Last month, a young lady was walking her dog down our street, a cul-de-sac that many people in the neighborhood use for exercise. For some unknown reason, she decided to use this moment to painstakingly investigate the flowers in my neighbor’s yard. My three dogs, which only saw a rival canine occupying their territory, reacted in the usual fashion – barking up a storm creating a racket that could be heard down the block. When I nicely asked the woman to move on because of the disruption, she got snotty, protesting that she had a right to be on this public street. I replied that yes, she had the right, but if she did not leave I was going to move her and her dog to another street on which she had the same equal right.This incident is a small example of something we see too often nowadays: people gratuitously and thoughtlessly asserting “rights” that they think exist. Some people think that this behavior is an outgrowth of the mentality of the 1960. Regardless of its origin, I think many of us can agree that far too often, people claiming these perceived “rights” fail to ask the simplest of questions: Is this the proper and considerate thing to do?
Using this reasonable and practical standard, few Americans would conclude that the mosque should be built in its proposed location. In fact, Americans have figured it out – by a 2-to-1 margin, they think that the Muslim community has the right to build the mosque; but by a 3-to-1 margin, they think it’s the wrong thing to do. The American people are not confused; it is the societal elites like Barack Obama and Michael Bloomberg who are clueless on the issue.
Having now read approximately one hundred articles on the Cordoba House – a name that is no longer being used because it was just too in-your-face (as if the entire idea is not) – I believe that I have some clarity on this matter. To put it bluntly, there are flat-out just a lot of useful idiots in this country.
Just ask yourself three questions: 1) What would have been the reaction in 1955 if the Japanese wanted to build a Shinto temple next to the Arizona in Pearl Harbor? 2) Where is the money coming from and why do they want to build in one of the most expensive parts of Manhattan? 3) Where are the Muslims coming from to worship at this Mosque? This is the financial district. Usually you build a church or temple near the homes of your parishioners.
Michael Bloomberg is a fool to believe that this is about religious freedom, and the other Americans who support this project have, regrettably, become tools for radical Islam. They think that they are displaying religious tolerance while the people in Saudi Arabia, Yemen, and Iran are laughing at what weak fools we have become.
We should stop trying to reach out to the Muslim community. They should be reaching out to us. They attacked us. In the last 20 years, we have twice sent our military to save their carcasses (Bosnia and Kuwait), not to mention freeing them from totalitarian thugs in Iraq and Afghanistan. We should stop going to Muslims hat in hand. They should be coming to us.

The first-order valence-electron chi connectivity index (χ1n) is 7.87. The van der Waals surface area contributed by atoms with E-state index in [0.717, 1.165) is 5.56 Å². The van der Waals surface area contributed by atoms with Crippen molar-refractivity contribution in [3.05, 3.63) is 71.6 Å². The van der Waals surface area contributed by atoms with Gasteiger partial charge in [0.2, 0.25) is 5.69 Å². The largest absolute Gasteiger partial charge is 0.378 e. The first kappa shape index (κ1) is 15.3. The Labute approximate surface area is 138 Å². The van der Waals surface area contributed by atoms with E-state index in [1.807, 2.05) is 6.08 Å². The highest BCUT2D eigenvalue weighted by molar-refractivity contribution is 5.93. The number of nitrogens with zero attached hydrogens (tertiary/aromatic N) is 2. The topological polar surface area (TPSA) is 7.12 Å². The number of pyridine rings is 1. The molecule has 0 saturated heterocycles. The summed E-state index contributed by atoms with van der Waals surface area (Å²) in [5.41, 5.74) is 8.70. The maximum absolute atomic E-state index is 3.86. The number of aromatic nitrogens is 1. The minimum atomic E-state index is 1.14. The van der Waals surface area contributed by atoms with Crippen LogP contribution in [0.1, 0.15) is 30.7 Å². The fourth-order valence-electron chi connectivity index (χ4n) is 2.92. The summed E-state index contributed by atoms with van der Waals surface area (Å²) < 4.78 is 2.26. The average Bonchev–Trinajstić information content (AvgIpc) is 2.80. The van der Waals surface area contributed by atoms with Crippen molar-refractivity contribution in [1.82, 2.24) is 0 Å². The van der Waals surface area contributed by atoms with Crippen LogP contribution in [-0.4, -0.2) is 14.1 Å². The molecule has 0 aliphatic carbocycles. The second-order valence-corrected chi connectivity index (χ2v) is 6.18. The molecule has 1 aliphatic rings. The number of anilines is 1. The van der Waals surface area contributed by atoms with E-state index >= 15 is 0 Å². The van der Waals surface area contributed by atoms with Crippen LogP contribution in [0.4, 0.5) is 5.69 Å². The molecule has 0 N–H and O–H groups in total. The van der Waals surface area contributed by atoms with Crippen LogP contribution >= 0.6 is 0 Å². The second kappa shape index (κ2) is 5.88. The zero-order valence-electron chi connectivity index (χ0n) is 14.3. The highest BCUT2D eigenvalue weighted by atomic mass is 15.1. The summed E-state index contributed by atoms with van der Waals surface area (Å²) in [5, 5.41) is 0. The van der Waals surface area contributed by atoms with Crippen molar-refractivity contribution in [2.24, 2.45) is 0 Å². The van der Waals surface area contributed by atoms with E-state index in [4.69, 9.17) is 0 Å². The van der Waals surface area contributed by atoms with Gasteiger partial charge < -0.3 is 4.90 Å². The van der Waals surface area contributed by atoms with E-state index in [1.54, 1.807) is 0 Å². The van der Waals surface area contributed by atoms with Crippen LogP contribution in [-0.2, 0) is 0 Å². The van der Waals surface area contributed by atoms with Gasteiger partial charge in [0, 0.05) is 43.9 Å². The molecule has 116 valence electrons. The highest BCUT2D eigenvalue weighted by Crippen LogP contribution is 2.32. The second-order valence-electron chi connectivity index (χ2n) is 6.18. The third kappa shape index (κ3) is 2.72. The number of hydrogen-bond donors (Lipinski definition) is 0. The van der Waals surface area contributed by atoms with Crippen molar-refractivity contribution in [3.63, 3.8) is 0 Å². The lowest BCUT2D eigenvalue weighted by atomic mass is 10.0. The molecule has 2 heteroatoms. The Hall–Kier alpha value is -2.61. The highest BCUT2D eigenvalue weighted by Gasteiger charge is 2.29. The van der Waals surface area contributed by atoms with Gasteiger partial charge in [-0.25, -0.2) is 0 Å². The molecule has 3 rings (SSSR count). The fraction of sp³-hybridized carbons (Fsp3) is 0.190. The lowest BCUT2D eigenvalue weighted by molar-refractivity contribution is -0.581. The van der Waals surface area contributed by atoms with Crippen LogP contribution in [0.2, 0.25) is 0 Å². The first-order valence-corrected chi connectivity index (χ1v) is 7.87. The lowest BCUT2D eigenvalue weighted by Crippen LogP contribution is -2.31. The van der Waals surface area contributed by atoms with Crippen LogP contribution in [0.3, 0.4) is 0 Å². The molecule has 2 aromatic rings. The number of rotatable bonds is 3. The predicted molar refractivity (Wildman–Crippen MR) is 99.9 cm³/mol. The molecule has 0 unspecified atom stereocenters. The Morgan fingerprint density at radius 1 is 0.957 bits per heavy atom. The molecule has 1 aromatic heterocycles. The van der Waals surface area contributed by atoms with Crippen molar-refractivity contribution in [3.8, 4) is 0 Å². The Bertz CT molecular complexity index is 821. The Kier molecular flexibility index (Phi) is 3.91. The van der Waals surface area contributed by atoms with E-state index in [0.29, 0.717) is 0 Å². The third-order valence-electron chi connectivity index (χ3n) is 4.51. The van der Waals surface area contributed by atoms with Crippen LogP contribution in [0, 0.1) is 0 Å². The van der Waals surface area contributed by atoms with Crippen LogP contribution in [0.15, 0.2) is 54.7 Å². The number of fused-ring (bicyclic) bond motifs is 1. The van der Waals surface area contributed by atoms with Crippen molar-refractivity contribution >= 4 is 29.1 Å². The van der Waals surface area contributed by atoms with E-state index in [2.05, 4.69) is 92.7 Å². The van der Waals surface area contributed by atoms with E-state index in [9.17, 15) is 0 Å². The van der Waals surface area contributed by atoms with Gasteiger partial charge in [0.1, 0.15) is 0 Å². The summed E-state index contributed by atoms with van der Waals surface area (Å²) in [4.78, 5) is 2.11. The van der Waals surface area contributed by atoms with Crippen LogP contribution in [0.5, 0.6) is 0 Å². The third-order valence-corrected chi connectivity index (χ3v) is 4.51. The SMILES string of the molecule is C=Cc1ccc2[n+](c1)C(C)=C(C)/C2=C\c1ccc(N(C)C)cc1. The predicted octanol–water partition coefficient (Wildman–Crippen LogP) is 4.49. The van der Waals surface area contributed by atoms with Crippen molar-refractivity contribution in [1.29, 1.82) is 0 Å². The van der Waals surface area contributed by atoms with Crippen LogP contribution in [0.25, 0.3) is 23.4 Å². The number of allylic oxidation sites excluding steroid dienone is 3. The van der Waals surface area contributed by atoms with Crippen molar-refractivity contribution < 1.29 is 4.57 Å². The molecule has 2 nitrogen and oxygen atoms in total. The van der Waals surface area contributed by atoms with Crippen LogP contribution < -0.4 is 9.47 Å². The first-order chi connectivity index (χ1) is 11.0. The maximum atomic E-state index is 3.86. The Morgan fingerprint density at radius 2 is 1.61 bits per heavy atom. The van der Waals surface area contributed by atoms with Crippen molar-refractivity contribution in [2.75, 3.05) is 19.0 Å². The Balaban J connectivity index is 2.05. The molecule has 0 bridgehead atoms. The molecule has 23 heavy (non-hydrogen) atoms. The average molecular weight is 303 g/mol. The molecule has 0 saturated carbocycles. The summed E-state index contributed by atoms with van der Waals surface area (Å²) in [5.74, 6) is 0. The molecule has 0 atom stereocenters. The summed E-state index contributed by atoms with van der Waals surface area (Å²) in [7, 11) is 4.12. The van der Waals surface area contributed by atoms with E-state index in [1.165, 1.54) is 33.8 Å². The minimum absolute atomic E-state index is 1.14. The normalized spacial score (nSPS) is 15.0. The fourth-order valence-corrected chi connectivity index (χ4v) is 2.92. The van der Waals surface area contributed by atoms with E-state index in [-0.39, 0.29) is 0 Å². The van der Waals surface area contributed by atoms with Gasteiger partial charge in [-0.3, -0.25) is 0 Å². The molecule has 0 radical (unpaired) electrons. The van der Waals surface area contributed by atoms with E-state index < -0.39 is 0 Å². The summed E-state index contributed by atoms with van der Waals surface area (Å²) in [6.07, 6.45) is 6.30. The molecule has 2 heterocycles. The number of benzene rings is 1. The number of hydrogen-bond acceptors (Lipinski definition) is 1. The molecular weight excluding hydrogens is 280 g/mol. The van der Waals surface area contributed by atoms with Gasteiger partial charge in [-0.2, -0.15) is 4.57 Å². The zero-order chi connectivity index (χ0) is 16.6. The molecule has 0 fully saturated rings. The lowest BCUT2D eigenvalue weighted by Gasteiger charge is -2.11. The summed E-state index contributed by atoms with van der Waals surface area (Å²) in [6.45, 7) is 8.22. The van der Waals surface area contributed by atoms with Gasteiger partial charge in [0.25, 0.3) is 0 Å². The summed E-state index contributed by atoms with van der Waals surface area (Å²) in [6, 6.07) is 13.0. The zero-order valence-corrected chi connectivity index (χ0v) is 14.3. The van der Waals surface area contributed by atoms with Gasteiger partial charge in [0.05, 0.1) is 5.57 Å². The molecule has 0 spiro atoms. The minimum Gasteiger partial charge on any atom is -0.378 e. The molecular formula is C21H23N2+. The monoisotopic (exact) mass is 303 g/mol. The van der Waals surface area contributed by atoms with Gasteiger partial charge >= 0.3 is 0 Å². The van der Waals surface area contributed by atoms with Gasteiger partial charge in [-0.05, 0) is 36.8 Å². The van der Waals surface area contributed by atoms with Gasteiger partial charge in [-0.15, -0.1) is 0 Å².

The fact that a group of Muslims are audacious enough to even propose this project shows not only how weak they think we are, but also how naïve many of our leaders are about the natural conflict between “rights” and common sense. Here’s another question: If there were a church proposed for this site, would it have gone through the local approval board? If you have read anything about the issue of eminent domain, you would have an idea how many churches have been forced out of prime downtown spots to create tax-producing projects. All of this was disregarded when religious tolerance reared its ugly head in downtown Manhattan.
This episode in our current culture has provided the most blatant example of moral twisting by the left. When interest groups like MoveOn.org send out emails trying to raise money because of the efforts of “right-wing” interests to restrict religious freedom, we know the world has turned upside down. People who generally focus on policies to encourage religious freedom should not contemptibly charge others of attacking the freedom of religion.
There is clearly a right to build this mosque, but nobody with a working brain should ever allow it to happen. In fact, we should demand that the Imam behind this project disclose the identity of his financial backers. And while you’re at it Mr. Imam, what gives you the unmitigated gall to propose this project in the first place? Americans cannot and shall not allow this issue to die until construction is stopped and the mosque is moved to a more palatable and appropriate location.
(Note: On 9/11, the author was standing in the center of the Capitol Rotunda when the plane hit the Pentagon. If it were not for brave Americans such as Todd Beamer, he might not be here today.)